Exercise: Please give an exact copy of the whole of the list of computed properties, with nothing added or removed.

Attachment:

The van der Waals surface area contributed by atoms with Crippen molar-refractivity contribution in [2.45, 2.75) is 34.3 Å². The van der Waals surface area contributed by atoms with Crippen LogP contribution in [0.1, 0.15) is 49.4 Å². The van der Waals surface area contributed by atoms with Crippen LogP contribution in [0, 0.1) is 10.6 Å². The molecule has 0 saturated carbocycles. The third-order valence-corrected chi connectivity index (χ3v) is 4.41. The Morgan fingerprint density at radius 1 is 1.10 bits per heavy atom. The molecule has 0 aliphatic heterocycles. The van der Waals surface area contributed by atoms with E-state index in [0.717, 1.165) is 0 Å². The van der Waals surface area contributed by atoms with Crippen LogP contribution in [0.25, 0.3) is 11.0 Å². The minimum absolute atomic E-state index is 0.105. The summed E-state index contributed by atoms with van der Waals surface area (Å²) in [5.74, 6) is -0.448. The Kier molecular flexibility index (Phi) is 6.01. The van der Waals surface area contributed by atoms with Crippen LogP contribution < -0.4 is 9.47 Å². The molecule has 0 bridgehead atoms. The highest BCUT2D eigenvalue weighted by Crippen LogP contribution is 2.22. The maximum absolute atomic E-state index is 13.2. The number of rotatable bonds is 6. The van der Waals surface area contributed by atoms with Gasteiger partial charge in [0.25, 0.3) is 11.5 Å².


The van der Waals surface area contributed by atoms with Crippen molar-refractivity contribution in [2.45, 2.75) is 34.3 Å². The van der Waals surface area contributed by atoms with Crippen LogP contribution in [0.1, 0.15) is 49.4 Å². The van der Waals surface area contributed by atoms with Crippen LogP contribution in [0, 0.1) is 10.6 Å². The molecule has 0 saturated carbocycles. The third-order valence-corrected chi connectivity index (χ3v) is 4.41. The Morgan fingerprint density at radius 1 is 1.10 bits per heavy atom. The molecule has 0 aliphatic heterocycles. The van der Waals surface area contributed by atoms with E-state index in [0.717, 1.165) is 0 Å². The van der Waals surface area contributed by atoms with Crippen LogP contribution in [0.25, 0.3) is 11.0 Å². The minimum absolute atomic E-state index is 0.105. The summed E-state index contributed by atoms with van der Waals surface area (Å²) in [5.74, 6) is -0.448. The Kier molecular flexibility index (Phi) is 6.01. The van der Waals surface area contributed by atoms with Crippen LogP contribution < -0.4 is 9.47 Å². The molecule has 0 bridgehead atoms. The highest BCUT2D eigenvalue weighted by Crippen LogP contribution is 2.22. The maximum absolute atomic E-state index is 13.2. The number of rotatable bonds is 6. The van der Waals surface area contributed by atoms with Gasteiger partial charge in [0.25, 0.3) is 11.5 Å².